Camp Nor’wester Facilities
This is the heart of Nor’wester. We meet here at least three times a day for meals. In addition, we hold campfires and rainy day activities here as well as many of our drama sessions. Two to three times a week dances are held here—but not your regular school dance. We learn folk, contra and square dancing! There is a spectacular view to the south, especially since the entire south side is open to the elements! It's always a good idea to wear a warm jacket to breakfast—the mornings can be chilly.
One of our major program areas and with a brand new building for the 2007 season we are ready for tons of creative projects to come out of the craft shop this year. Our eight craftshop staff are prepared to give instruction in a variety of areas including: batik, sewing, painting, ceramics, wood working, textiles, print making, book making, jewelry, weaving and more. Everything is made from scratch, no kits allowed! Campers and staff love this department because you are free to experiment and try new ideas.
We hope you never need to visit the Health Center, except to say 'hey' to the nurse and the nurse's assistant. But just in case, we have qualified medical staff, including and RN and assistant, available 24 hours a day. They can take care of colds, scraps, bruises, tummy aches and more. We have a number of campers and staff who come with their own medications and our health center staff make sure everyone receives their meds on time. We also have a great relationship with the medical providers on San Juan Island in case we need additional assistance.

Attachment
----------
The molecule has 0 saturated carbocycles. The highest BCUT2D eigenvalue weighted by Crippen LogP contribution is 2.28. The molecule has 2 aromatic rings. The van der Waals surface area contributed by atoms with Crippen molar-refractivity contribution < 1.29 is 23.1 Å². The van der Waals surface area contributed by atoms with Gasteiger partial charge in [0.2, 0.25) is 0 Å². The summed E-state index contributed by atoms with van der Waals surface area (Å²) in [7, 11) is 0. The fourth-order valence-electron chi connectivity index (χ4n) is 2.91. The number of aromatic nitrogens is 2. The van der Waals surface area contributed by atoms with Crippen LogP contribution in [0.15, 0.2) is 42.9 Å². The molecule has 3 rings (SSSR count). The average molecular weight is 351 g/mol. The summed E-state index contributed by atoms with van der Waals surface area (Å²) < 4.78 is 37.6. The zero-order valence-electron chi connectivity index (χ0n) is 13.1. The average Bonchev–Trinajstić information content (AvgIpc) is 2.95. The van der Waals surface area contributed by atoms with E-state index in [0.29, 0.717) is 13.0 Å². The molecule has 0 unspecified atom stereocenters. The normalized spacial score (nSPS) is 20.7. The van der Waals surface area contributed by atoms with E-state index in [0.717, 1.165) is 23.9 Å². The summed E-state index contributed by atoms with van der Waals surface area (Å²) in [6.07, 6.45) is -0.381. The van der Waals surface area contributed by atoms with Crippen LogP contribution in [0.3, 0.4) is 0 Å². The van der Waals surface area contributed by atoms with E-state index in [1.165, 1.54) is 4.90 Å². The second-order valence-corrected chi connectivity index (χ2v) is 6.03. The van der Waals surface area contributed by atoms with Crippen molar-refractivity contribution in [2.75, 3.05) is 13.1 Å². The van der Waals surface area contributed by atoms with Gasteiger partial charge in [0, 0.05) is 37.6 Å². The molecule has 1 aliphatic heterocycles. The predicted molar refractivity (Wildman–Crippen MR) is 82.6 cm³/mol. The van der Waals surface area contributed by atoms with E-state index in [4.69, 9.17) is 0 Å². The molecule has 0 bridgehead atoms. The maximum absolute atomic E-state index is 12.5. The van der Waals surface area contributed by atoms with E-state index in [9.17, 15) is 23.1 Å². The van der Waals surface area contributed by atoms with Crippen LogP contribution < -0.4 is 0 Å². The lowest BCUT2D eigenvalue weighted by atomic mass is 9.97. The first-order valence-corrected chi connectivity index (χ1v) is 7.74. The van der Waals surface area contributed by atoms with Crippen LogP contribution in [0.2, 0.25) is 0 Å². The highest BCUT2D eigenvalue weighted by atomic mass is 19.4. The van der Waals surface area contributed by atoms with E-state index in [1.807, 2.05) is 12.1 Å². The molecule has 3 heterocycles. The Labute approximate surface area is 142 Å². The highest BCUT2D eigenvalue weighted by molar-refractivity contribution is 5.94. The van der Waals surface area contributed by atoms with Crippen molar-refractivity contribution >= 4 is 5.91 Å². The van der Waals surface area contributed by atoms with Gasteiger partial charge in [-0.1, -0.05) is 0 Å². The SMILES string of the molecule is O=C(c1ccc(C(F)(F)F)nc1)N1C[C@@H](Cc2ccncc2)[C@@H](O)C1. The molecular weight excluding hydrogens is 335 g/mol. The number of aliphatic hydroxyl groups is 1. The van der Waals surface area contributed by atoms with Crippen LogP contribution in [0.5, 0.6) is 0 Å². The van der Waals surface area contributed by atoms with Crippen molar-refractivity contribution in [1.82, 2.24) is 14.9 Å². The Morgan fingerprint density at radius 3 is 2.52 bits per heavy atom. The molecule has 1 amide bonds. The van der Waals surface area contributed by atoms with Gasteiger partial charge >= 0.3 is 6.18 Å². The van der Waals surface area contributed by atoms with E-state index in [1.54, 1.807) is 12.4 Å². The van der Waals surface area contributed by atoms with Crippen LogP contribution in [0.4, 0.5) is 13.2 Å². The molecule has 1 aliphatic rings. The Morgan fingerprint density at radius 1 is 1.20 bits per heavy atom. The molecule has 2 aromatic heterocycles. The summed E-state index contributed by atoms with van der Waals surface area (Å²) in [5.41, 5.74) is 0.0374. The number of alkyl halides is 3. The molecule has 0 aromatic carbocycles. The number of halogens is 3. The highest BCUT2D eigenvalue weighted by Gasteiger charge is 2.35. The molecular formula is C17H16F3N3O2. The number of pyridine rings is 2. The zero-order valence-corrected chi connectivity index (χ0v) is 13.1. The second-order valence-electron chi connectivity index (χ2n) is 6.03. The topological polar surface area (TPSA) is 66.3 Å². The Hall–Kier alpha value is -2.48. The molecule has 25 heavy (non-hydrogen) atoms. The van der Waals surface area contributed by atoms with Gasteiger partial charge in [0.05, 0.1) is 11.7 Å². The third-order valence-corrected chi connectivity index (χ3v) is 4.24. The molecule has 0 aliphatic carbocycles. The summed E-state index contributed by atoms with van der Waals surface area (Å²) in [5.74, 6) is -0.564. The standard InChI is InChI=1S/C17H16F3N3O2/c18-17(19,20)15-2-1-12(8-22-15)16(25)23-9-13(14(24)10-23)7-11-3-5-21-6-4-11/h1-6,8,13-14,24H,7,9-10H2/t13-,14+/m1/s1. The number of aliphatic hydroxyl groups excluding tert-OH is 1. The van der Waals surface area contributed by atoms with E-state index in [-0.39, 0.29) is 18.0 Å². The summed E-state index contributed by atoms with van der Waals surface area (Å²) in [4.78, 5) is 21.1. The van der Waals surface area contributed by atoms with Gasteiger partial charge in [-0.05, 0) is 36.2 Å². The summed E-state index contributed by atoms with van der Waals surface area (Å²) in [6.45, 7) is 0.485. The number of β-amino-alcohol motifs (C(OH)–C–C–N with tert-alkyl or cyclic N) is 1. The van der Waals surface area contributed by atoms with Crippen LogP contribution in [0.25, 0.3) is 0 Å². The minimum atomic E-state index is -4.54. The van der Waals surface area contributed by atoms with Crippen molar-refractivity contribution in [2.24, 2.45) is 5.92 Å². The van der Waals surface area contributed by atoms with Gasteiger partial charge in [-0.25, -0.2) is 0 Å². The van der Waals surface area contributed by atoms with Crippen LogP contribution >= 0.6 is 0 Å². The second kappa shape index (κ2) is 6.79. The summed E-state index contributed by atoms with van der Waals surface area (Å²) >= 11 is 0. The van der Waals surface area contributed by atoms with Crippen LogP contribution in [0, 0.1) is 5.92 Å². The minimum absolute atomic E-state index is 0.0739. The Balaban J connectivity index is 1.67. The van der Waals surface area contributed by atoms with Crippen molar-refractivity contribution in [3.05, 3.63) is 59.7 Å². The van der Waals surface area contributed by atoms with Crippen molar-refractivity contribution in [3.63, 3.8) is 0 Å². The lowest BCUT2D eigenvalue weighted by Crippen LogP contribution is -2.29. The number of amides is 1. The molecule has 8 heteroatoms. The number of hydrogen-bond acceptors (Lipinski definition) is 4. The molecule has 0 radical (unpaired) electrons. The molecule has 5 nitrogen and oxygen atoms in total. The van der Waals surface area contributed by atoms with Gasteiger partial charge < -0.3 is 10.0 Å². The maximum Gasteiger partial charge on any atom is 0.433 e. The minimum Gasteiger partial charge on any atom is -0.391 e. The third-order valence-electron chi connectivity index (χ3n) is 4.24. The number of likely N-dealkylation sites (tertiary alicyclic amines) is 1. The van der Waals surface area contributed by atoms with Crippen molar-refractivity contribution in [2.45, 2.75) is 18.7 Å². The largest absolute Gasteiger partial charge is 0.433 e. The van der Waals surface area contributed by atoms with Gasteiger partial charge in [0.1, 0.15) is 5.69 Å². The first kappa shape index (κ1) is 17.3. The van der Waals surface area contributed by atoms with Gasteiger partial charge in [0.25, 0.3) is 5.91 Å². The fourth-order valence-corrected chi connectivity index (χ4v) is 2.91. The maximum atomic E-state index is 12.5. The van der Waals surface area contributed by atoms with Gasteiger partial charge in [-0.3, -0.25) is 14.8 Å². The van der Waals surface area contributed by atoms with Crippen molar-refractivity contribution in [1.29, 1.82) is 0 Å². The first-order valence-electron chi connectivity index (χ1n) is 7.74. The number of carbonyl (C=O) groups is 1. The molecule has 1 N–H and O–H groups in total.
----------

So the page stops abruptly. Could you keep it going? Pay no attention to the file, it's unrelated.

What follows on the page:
Named Nawalagwatsi or “Receptacle of Magic,” the Bighouse is the place where our Northwest Coast cultural activities come into focus. Nawalagwatsi was built largely by volunteers in the style of the traditional houses of the Kwakwaka’wakw people of northern Vancouver Island, with whom Camp Nor’wester has had a close relationship for 50 years. Traditional dances and Nor’wester potlatches are held in its fire-lit interior, with its monumental carved houseposts and painted screens. Rainy-day activities are sometimes held in its inviting space. See pictures from the Bighouse Construction
One of the best parts about camp is that we get to live in tents and tipis. The tents are on wooden platforms and will have room for four campers. The 3rd and 4th grade campers get to live in tents. The rest of us, campers and staff, live in 3-person tipis. Typically a Unit may have 4-5 camper tipis and 2 staff tipis. Each unit, whether in tents or tipis, has its own private area, somewhat separate from the other units. Living in a canvas home is a unique experience—you'll learn how to make it comfortable, how to keep it tidy and how to keep it dry inside if it's raining outside.
Each side of camp (boys/girls) has its own shower house. Some degree of planning is necessary to have hot water, since a fire must be built and maintained to heat it. Public and private showers are available. Each side of camp is responsible for cleaning their own shower house and that duty is rotated on a daily basis.
This is a wonderful building that, once its restoration is complete, will become a working barn as well as the home of Nell Robinson memorabilia. Nell was the woman who lived on Johns Island for many years, raising a family and sheep. She was a strong spirited and independent woman, who we are told would have been very pleased to know that hundreds of children are now spending part of their summer on her property.